St. Louis aldermen will soon begin consideration of a proposed ordinance that would restrict a certain kind of begging - the bullying demands for money by one person or a group of people that make other people apprehensive. If the bill passes, that sort of activity - called aggressive panhandling - will be more clearly illegal, and it will receive a higher police priority for enforcement.
Over the past several years, the City and a wide-ranging partnership of public and private groups have made measurable progress in providing safe and affordable housing for homeless people and in matching up people to the many different kinds of services their problems require. We have also had some limited success in encouraging other municipalities and St. Louis county to address the situation in their own neighborhoods, rather than simply transporting them to ours. With those programs firmly established, there is no compelling argument that panhandling is essential for anyone’s survival. And there is no argument at all for not restricting aggressive panhandling.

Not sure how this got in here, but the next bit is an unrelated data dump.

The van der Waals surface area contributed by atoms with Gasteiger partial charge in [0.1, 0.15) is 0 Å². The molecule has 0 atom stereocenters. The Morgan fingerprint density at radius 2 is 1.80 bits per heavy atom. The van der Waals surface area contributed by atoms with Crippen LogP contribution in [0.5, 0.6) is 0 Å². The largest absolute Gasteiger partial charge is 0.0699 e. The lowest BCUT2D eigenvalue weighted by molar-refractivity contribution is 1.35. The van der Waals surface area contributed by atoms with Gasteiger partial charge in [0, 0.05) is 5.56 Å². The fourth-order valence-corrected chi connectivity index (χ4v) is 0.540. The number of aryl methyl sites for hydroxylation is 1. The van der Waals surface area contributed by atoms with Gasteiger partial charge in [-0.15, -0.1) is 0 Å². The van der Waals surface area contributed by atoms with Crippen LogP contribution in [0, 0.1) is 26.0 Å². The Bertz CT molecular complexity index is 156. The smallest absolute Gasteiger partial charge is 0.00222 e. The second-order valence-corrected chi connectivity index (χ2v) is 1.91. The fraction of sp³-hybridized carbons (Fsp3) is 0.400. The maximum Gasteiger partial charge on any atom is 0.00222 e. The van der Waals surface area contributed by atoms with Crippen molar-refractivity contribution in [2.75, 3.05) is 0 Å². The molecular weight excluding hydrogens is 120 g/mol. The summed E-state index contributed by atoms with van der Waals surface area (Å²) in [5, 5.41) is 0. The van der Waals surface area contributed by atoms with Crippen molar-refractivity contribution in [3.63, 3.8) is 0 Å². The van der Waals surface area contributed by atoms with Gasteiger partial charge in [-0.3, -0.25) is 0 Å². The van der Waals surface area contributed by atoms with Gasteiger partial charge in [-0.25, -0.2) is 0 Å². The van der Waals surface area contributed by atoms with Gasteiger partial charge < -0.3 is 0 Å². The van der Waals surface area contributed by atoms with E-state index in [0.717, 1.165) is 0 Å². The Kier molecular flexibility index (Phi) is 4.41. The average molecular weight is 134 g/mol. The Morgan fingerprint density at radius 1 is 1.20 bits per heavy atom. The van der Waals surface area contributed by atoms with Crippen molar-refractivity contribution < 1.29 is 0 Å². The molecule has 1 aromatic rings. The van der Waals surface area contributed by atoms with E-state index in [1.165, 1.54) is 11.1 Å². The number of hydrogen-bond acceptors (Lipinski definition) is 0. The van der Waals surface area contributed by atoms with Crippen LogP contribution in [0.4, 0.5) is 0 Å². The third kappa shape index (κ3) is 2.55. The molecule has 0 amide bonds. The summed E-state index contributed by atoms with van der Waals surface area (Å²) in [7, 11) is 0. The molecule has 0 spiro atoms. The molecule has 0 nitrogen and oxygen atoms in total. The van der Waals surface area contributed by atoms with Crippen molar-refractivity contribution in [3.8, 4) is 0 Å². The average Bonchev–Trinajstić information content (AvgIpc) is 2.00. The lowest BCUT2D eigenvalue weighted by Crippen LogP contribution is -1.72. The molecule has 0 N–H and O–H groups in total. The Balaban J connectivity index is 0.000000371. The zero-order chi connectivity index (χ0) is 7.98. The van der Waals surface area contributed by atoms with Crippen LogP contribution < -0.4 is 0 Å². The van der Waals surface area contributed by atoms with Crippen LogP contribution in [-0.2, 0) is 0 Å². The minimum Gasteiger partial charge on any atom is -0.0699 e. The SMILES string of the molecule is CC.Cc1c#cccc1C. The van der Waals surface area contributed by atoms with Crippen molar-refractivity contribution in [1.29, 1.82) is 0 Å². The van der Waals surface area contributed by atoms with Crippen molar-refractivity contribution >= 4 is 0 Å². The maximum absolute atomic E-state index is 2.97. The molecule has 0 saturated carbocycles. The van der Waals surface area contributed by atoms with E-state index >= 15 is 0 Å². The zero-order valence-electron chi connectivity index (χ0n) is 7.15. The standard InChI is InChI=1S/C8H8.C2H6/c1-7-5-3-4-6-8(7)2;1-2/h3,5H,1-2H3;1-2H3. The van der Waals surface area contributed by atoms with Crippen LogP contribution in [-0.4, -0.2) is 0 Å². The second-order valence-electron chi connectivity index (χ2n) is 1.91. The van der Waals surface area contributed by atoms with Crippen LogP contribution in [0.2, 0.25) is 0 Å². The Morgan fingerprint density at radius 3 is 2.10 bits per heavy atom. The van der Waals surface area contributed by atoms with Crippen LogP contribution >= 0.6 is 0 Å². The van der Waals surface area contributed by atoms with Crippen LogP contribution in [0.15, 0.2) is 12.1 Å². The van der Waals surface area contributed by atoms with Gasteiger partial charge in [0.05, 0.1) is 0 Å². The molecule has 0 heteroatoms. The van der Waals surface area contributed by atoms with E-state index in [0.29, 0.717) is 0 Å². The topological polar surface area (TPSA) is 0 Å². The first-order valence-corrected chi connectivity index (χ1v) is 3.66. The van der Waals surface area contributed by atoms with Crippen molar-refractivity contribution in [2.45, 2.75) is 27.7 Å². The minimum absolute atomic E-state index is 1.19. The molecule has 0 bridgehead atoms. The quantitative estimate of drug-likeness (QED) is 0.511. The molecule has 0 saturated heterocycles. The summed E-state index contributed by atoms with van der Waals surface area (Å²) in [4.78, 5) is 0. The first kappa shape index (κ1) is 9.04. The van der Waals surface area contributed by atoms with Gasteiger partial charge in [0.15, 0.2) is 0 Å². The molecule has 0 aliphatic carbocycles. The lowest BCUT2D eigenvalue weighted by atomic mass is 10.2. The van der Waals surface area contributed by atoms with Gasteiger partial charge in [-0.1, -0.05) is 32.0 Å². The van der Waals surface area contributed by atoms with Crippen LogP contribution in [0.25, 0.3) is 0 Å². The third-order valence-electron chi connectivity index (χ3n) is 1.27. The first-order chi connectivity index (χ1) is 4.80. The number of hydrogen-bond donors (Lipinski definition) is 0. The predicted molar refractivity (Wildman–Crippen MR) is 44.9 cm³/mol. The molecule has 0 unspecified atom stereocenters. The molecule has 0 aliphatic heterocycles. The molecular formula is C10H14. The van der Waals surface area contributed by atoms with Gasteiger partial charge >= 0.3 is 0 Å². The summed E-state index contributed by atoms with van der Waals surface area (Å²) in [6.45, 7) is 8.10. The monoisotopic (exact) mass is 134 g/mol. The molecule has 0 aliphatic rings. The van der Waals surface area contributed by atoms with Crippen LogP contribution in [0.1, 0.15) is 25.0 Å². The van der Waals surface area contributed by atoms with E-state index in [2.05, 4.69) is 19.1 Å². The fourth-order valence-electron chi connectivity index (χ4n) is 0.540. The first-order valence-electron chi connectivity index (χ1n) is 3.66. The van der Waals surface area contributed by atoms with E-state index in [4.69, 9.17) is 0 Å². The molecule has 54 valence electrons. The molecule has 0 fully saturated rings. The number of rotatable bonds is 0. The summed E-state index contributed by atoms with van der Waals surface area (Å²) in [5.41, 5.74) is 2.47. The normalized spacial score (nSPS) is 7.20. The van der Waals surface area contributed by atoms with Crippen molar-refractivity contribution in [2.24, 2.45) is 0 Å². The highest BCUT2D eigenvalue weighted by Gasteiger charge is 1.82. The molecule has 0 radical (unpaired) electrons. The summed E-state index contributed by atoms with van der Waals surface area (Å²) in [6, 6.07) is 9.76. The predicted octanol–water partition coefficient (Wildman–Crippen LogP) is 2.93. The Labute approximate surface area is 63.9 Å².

The bill under consideration was drafted at the urging of Alderwoman Lyda Krewson, whose ward includes the busy retail districts along Euclid, and Forest Park. Nothing in the proposed ordinance would prohibit charitable organizations, non profits, or religious groups from soliciting for donations. And the penalties it calls for would be gradual, beginning with a warning. It would not affect people who merely sit with signs or cups.
Lyda says that she and her constituents will marry enforcement of the ordinance with an education campaign aimed at directing panhandlers to the appropriate service providers and with designation of plenty of collection areas for generous people to contribute their spare change to support necessary social services. I expect neighborhoods like the Loft District, Grand Center, and the Delmar Loop to do the same.
It is time to do this.